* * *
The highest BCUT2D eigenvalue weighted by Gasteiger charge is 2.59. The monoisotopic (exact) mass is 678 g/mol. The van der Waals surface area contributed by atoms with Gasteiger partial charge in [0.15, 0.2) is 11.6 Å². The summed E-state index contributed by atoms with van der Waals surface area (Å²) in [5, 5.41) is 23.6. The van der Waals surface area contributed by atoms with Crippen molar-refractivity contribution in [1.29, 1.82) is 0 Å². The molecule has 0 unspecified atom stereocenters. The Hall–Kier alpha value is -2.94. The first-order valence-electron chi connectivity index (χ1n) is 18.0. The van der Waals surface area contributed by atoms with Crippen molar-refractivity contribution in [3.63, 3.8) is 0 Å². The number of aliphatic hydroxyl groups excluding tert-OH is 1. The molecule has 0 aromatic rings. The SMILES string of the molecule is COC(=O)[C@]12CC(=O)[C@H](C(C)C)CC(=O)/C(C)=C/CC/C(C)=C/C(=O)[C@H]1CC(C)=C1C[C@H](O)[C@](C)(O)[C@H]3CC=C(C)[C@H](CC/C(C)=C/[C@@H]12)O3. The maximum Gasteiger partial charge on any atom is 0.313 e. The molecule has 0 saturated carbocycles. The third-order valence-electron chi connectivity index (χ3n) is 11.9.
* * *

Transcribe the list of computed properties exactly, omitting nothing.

The highest BCUT2D eigenvalue weighted by Gasteiger charge is 2.59. The monoisotopic (exact) mass is 678 g/mol. The van der Waals surface area contributed by atoms with Gasteiger partial charge in [0.15, 0.2) is 11.6 Å². The summed E-state index contributed by atoms with van der Waals surface area (Å²) in [5, 5.41) is 23.6. The van der Waals surface area contributed by atoms with Crippen molar-refractivity contribution in [1.29, 1.82) is 0 Å². The molecule has 0 unspecified atom stereocenters. The Hall–Kier alpha value is -2.94. The first-order valence-electron chi connectivity index (χ1n) is 18.0. The van der Waals surface area contributed by atoms with Crippen molar-refractivity contribution in [3.63, 3.8) is 0 Å². The number of aliphatic hydroxyl groups excluding tert-OH is 1. The molecule has 0 aromatic rings. The SMILES string of the molecule is COC(=O)[C@]12CC(=O)[C@H](C(C)C)CC(=O)/C(C)=C/CC/C(C)=C/C(=O)[C@H]1CC(C)=C1C[C@H](O)[C@](C)(O)[C@H]3CC=C(C)[C@H](CC/C(C)=C/[C@@H]12)O3. The maximum Gasteiger partial charge on any atom is 0.313 e. The molecule has 0 saturated carbocycles. The third-order valence-electron chi connectivity index (χ3n) is 11.9.